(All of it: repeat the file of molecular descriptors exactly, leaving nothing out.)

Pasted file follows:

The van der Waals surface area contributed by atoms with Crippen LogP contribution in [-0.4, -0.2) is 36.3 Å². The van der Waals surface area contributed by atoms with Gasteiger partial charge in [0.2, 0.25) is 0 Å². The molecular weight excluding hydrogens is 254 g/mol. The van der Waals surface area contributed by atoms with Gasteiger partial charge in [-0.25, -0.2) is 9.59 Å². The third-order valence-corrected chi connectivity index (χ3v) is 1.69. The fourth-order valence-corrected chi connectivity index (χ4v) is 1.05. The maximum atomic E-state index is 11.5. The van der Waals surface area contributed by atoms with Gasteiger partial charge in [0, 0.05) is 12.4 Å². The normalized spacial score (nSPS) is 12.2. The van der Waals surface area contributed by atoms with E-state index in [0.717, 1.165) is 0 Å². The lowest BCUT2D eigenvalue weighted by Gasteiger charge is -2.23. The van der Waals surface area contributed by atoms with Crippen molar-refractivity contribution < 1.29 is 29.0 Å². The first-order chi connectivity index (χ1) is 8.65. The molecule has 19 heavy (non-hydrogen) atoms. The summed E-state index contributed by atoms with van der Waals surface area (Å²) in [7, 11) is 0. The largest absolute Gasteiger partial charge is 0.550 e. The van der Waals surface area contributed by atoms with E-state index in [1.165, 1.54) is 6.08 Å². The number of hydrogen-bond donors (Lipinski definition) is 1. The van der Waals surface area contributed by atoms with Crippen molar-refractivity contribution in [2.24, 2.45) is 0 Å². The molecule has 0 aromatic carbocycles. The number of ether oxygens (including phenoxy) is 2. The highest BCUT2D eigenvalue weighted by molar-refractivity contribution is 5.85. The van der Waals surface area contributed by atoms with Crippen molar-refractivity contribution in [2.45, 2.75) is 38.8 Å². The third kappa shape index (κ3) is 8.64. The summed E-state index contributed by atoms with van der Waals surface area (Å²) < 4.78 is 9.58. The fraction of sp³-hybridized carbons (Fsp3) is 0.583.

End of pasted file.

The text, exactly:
The van der Waals surface area contributed by atoms with Crippen LogP contribution in [-0.4, -0.2) is 36.3 Å². The van der Waals surface area contributed by atoms with Gasteiger partial charge in [0.2, 0.25) is 0 Å². The molecular weight excluding hydrogens is 254 g/mol. The van der Waals surface area contributed by atoms with Gasteiger partial charge in [-0.25, -0.2) is 9.59 Å². The third-order valence-corrected chi connectivity index (χ3v) is 1.69. The fourth-order valence-corrected chi connectivity index (χ4v) is 1.05. The maximum atomic E-state index is 11.5. The van der Waals surface area contributed by atoms with Gasteiger partial charge in [0, 0.05) is 12.4 Å². The normalized spacial score (nSPS) is 12.2. The van der Waals surface area contributed by atoms with E-state index in [0.717, 1.165) is 0 Å². The lowest BCUT2D eigenvalue weighted by Gasteiger charge is -2.23. The van der Waals surface area contributed by atoms with Crippen molar-refractivity contribution < 1.29 is 29.0 Å². The first-order chi connectivity index (χ1) is 8.65. The molecule has 19 heavy (non-hydrogen) atoms. The summed E-state index contributed by atoms with van der Waals surface area (Å²) in [7, 11) is 0. The largest absolute Gasteiger partial charge is 0.550 e. The van der Waals surface area contributed by atoms with E-state index in [1.165, 1.54) is 6.08 Å². The number of hydrogen-bond donors (Lipinski definition) is 1. The van der Waals surface area contributed by atoms with Crippen molar-refractivity contribution in [2.24, 2.45) is 0 Å². The molecule has 0 aromatic carbocycles. The number of ether oxygens (including phenoxy) is 2. The highest BCUT2D eigenvalue weighted by molar-refractivity contribution is 5.85. The van der Waals surface area contributed by atoms with Crippen molar-refractivity contribution in [2.45, 2.75) is 38.8 Å². The third kappa shape index (κ3) is 8.64. The summed E-state index contributed by atoms with van der Waals surface area (Å²) < 4.78 is 9.58. The fraction of sp³-hybridized carbons (Fsp3) is 0.583.